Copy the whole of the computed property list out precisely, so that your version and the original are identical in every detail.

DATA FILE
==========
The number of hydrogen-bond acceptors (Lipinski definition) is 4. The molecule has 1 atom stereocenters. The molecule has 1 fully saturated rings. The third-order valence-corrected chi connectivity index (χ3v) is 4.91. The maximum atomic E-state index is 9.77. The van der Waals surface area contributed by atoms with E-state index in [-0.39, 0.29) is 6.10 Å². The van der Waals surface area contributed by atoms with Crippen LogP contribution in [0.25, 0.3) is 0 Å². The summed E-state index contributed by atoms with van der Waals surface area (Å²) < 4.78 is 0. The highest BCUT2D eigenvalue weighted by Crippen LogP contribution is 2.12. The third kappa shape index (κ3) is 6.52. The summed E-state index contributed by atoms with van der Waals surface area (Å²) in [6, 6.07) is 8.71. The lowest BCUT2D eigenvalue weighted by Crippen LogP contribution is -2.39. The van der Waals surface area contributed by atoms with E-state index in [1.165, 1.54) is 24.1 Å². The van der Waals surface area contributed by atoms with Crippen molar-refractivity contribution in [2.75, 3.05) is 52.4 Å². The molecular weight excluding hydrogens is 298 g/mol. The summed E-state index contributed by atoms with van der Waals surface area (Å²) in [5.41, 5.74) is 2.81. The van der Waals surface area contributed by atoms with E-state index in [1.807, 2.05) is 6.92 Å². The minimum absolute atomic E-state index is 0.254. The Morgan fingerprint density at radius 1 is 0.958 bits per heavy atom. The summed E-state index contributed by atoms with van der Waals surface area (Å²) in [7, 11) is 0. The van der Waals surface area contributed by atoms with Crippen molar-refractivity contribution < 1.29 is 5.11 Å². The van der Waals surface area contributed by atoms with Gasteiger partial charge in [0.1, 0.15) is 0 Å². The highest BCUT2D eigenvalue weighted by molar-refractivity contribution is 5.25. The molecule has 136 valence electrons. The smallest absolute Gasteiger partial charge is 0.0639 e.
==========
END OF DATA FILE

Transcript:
The number of hydrogen-bond acceptors (Lipinski definition) is 4. The molecule has 1 atom stereocenters. The molecule has 1 fully saturated rings. The third-order valence-corrected chi connectivity index (χ3v) is 4.91. The maximum atomic E-state index is 9.77. The van der Waals surface area contributed by atoms with E-state index in [-0.39, 0.29) is 6.10 Å². The van der Waals surface area contributed by atoms with Crippen LogP contribution in [0.25, 0.3) is 0 Å². The summed E-state index contributed by atoms with van der Waals surface area (Å²) < 4.78 is 0. The highest BCUT2D eigenvalue weighted by Crippen LogP contribution is 2.12. The third kappa shape index (κ3) is 6.52. The summed E-state index contributed by atoms with van der Waals surface area (Å²) in [6, 6.07) is 8.71. The lowest BCUT2D eigenvalue weighted by Crippen LogP contribution is -2.39. The van der Waals surface area contributed by atoms with E-state index in [1.165, 1.54) is 24.1 Å². The van der Waals surface area contributed by atoms with Crippen molar-refractivity contribution in [2.75, 3.05) is 52.4 Å². The molecular weight excluding hydrogens is 298 g/mol. The summed E-state index contributed by atoms with van der Waals surface area (Å²) in [5.41, 5.74) is 2.81. The van der Waals surface area contributed by atoms with E-state index in [1.807, 2.05) is 6.92 Å². The minimum absolute atomic E-state index is 0.254. The Morgan fingerprint density at radius 1 is 0.958 bits per heavy atom. The summed E-state index contributed by atoms with van der Waals surface area (Å²) in [7, 11) is 0. The van der Waals surface area contributed by atoms with Crippen molar-refractivity contribution < 1.29 is 5.11 Å². The van der Waals surface area contributed by atoms with Gasteiger partial charge in [0.1, 0.15) is 0 Å². The highest BCUT2D eigenvalue weighted by molar-refractivity contribution is 5.25. The molecule has 136 valence electrons. The smallest absolute Gasteiger partial charge is 0.0639 e.